No. Smithfield teens launch eco-friendly skin care company

No. Smithfield teens launch eco-friendly skin care company

Kristianna and Kate Lapierre, juniors at North Smithfield High School, are in the process of launching Twin Skin, an eco-friendly skin care company that offers lip balms made with all natural ingredients.

NORTH SMITHFIELD – When Kate and Kristianna Lapierre look at a tube of lip balm, they don’t just see something to place on your skin.

The twin sisters and juniors at North Smithfield High School see a business opportunity and are following up with their vision in a newly-launched venture they’re calling Twin Skin.

The company offers eco-friendly skin care products made from all natural ingredients such as beeswax, shea butter, coconut oil and essential oils. While they’re currently focused on creating lip balms available in flavors like cranberry and peppermint, the sisters said they hope to expand their products and offer a full line of lip scrubs, body scrubs, face masks and soaps.

The venture started last year when Kate developed the business plan as part of an assignment for an entrepreneurship class. In 2018, she submitted the plan to the Lt. Governor’s Entrepreneurship Challenge, a statewide business competition that allows high school students to compete for $12,000 in scholarship funds. Though the idea didn’t place, the seed was planted, and the sisters started to develop the product at home, experimenting with different lip balm flavors and testing them out with friends. All natural skin care products, they explained, are popular with their classmates, but tend to sell for higher prices than you’d find on a drug store shelf.

“Most of the time, they’re very expensive and three times the price of what you’d get in stores,” said Kate.

At $3 apiece, Twin Skin lip balms are affordable and come with the added bonus of eco-friendly packaging. While most lip balms are cased in plastic, the sisters use a slightly larger tube of biodegradable cardboard when creating their product. The choice was in response to the recent movement to reduce plastics in straws and shopping bags, though the sisters noted the trend has yet to fully hit the beauty industry.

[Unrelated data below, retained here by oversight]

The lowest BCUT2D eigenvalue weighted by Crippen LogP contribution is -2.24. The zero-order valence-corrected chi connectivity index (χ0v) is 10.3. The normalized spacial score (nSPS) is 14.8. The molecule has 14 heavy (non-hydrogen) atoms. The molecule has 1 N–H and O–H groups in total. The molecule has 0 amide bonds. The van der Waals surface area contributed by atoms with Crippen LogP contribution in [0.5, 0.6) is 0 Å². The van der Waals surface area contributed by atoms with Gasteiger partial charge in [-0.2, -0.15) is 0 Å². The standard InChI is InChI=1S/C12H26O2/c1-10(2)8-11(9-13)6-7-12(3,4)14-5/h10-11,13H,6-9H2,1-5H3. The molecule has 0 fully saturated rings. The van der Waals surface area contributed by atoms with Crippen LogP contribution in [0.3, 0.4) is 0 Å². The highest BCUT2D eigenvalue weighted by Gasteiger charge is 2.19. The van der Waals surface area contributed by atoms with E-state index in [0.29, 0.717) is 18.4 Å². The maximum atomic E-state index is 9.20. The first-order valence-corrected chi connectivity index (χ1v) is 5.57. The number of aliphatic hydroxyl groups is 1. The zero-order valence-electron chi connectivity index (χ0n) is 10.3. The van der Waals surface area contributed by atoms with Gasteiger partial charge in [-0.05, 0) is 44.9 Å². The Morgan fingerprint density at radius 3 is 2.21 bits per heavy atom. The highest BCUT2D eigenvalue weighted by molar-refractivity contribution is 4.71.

“In stores, there’s nothing like them,” said Kristianna.

In April, they submitted their idea for a second time to the Lt. Governor’s Entrepreneurship Challenge, this time placing in the top five and qualifying for the final round of competition this Saturday, May 18. This weekend, they’ll head to the New England Institute of Technology to pitch the idea before a panel of judges that includes local CEOs and founders of start-up companies.

Regardless of what happens at the competition, the Lapierres hope to expand their reach and are in the process of registering their business with the town. So far, their customers have been limited to classmates and teachers at NSHS, but they plan to sell at artisan fairs this summer and would eventually like to see their products on the shelves of local stores.

“I feel like we’ve always wanted to start a business,” said Kristianna. “We always had these different ideas, but they never really took off.”

The sisters, 16, are the daughters of Gary and Katrina Lapierre of North Smithfield. Kate hopes to go on to study entrepreneurship after her graduation in 2020, and Kristianna plans to study political science.